How a youngster initiated change in the society by instigating constitutional literacy in his home first


Rohit instigating constitutional literacy at home first
Rohit, a youth facilitator, decided that instead of spreading awareness on the constitution to others, why not begin it with his own family first. He shared the concept of the public initiative, Samvidhan Live! The Jagrik Project designed by ComMutiny – The Youth Collective (CYC) with his father and made him perform tasks as a Jagrik.

“We, the citizens of India, fought hard and struggled for long to break the shackles of tyranny and become independent. Bur are we really free? Yes, but no! We are still allowing us to be shepherded by archaic norms of the society. We are all going with the flow and we’ve come so far that we have forgotten the Rights and Duties we are given to us by our Constitution. And now is the time we change,” says Rohit Varma from the experiences of his 2-month journey as a Jagrik.

Samvidhan Live! The Jagrik Project is a nationwide initiative designed and anchored by CYC, in collaboration with 22 organizations in 14 states, that is engaging more than 600 youngsters by making them live the Constitution for 5 weeks through various social action tasks. The coalition partners work with a diverse cross-­section of young people – urban, rural, college graduates, dropouts, dalits, tribals, religious minorities, young men and women. Through this process the initiative has brought out the voices of youth from diverse and marginalised sections of population and shared the lived experience of the Constitution through various inventively designed tasks centered around our Fundamental Rights and Duties.

Rohit Varma is the Youth Facilitator at the organization People For Change which is a youth led non-profit organization that works with children and young people in Jamshedpur. So, instead of spreading awareness on the constitution just outside to other people, he decided to live it. He shared this concept with his father and made him perform tasks as a Jagrik.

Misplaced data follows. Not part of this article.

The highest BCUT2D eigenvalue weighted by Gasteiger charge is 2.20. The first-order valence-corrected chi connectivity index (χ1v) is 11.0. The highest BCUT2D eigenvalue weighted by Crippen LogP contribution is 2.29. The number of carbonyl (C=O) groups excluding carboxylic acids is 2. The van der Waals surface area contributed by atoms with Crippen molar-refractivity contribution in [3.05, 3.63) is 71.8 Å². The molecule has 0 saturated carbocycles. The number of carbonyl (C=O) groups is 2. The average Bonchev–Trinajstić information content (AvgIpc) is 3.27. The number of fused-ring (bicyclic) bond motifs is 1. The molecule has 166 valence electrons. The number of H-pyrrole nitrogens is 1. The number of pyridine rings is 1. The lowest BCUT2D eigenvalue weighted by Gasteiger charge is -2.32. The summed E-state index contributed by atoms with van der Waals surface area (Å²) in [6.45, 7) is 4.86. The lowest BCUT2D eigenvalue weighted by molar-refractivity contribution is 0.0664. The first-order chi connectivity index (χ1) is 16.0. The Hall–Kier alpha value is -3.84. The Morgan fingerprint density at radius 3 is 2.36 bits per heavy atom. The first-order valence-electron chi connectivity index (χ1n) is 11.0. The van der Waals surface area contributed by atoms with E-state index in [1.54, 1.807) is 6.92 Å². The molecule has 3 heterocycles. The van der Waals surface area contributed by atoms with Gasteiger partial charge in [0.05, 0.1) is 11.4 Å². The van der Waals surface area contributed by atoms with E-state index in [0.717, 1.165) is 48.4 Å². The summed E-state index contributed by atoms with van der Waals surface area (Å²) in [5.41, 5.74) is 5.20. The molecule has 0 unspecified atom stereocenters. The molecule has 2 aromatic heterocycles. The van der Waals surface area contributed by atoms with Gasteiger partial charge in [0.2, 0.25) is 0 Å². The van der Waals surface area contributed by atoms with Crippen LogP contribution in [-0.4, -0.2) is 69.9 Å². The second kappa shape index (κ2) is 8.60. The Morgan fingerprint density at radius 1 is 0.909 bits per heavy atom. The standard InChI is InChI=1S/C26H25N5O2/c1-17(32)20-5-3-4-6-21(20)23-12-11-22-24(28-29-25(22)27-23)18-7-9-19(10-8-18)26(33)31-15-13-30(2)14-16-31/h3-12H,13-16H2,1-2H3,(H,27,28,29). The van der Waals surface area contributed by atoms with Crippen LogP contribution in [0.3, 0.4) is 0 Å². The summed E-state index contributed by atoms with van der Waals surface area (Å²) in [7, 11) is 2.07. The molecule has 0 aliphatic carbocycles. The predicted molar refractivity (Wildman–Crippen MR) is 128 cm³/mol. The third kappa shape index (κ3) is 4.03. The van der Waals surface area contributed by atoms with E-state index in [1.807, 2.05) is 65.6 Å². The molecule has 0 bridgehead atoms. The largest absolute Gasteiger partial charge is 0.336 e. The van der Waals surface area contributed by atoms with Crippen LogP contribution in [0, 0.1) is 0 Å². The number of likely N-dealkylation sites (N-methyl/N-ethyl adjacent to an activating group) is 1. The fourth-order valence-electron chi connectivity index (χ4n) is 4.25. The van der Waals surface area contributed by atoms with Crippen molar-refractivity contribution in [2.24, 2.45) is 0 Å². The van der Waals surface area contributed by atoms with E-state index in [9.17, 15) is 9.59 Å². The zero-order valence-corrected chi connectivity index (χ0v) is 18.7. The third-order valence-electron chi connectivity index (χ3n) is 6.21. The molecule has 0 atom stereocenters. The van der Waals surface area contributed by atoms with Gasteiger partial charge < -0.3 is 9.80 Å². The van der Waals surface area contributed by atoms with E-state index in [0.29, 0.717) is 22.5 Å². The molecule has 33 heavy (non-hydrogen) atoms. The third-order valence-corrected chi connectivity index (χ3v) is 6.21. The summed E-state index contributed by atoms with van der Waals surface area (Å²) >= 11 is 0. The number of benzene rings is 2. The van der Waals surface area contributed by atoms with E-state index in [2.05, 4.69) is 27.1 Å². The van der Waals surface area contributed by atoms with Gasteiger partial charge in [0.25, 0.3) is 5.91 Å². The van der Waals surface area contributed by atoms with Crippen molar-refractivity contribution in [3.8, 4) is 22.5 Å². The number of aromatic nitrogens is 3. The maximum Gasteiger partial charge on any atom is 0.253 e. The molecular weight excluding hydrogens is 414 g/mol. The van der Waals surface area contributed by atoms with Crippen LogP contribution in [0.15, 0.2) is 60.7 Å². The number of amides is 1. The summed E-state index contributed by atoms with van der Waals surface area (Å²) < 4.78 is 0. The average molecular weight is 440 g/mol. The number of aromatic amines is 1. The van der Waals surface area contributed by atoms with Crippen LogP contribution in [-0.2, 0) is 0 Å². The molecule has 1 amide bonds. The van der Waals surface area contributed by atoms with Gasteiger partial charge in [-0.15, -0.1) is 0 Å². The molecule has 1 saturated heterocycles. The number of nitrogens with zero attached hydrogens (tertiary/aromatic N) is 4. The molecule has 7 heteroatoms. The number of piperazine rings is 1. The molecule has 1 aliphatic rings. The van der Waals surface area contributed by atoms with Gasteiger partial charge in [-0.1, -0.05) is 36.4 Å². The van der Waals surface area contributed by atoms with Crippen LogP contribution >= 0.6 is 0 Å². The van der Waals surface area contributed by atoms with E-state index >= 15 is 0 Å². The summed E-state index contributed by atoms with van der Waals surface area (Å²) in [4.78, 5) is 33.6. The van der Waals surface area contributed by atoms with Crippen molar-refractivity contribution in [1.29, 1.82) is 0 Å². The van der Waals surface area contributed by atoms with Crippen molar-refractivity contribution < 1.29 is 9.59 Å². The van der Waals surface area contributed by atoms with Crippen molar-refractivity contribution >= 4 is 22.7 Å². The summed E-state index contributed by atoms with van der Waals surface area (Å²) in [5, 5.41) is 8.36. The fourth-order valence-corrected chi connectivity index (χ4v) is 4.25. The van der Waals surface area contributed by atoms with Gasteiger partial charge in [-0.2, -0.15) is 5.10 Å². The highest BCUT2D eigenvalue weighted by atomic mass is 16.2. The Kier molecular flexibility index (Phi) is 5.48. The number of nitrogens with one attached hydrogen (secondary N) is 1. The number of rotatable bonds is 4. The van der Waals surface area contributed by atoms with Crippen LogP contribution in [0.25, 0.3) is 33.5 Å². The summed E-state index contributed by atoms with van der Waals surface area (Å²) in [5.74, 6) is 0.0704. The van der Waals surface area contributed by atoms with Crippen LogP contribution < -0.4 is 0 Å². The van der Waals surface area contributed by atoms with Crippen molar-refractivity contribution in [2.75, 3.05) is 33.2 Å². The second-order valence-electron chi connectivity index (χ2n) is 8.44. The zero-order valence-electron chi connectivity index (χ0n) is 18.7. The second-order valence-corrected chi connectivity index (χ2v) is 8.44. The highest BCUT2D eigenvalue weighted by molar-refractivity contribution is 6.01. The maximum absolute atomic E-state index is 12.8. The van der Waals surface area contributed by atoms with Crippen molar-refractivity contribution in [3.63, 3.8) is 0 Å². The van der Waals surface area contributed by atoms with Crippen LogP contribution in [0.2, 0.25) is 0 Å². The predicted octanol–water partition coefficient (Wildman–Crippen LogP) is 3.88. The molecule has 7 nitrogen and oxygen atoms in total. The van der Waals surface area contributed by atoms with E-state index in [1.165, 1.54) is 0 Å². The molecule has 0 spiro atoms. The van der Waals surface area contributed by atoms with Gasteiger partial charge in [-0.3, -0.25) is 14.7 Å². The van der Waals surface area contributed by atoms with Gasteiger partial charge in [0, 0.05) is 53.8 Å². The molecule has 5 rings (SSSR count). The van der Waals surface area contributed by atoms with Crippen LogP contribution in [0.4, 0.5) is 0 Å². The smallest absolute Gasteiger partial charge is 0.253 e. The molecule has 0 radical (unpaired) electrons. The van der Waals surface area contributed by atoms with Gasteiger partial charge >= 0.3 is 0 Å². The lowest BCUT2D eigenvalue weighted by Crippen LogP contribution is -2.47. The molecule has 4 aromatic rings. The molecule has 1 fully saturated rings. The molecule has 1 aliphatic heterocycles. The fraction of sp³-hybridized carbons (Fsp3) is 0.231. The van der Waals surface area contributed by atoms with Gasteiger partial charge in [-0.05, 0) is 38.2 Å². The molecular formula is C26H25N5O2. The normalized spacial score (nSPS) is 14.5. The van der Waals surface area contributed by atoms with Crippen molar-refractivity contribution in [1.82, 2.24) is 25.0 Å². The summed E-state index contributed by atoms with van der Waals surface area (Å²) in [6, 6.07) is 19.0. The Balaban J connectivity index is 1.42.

The biggest task that his father did was getting over his superstitions. Since ancient times, there were certain simple actions that have now become regular superstitions like not cutting nails in the evening, not brooming the house in evening or taking a haircut on Tuesdays or Thursdays. These actions were considered to be sacrilegious for no legitimate reason. Rohit did a lot of research on all of these and presented it to his father which led his father to cut his nails in the evening and get a haircut on Tuesday.

The other task his father did was to live a day with just Rs. 32, which according to the Indian Government is the minimum amount needed for a person to live throughout the day.

While doing the task, his father couldn’t go out of his house for the whole day because he couldn’t spend any money on petrol, nor could he watch television or use mobile phone. He could just have 2 cups of tea and a packet of bread and was left with just Rs. 3 at the end of the day. This made him realize how difficult it is for the marginalized people to live each day.

For his own task, Rohit had to visit various religious places. This was concerned with the Right to Freedom of Religion. He visited a Hindu temple, a Bodhi temple, a Church and a Gurudwara and tried to understand different religions. He spoke to the different religious leaders and the people who were visiting at that particular time; but the reaction he got from people discouraged him. They began passing comments and inquiring the reason for why he is being so curious towards knowing their religion.

“Everyone thinks that their religion is supreme than other religions and they’re all rigid towards the practices of other religions. The people aren’t free in their thinking and cannot let others have their freedom as well,” says Rohit. “In a similar fashion I felt that we are only concerned about our rights but we forget that we have certain duties too, and we have to respect the rights of other individuals too.” He adds.

When asked about his experience of the public initiative and the learnings that he would take back, he says that “My experience as a Jagrik and a moderator is that many a times our ignorance pulls us back. The public initiative might be ending, but our journey of awareness should only aggravate from here. We should try to create experiences for ourselves that helps us in keeping the core ethos of this initiative alive. One way could be that all the Jagriks across the nation should make others aware every day and never let Samvidhan Live! end”

Anshika Maheshwari | TOC

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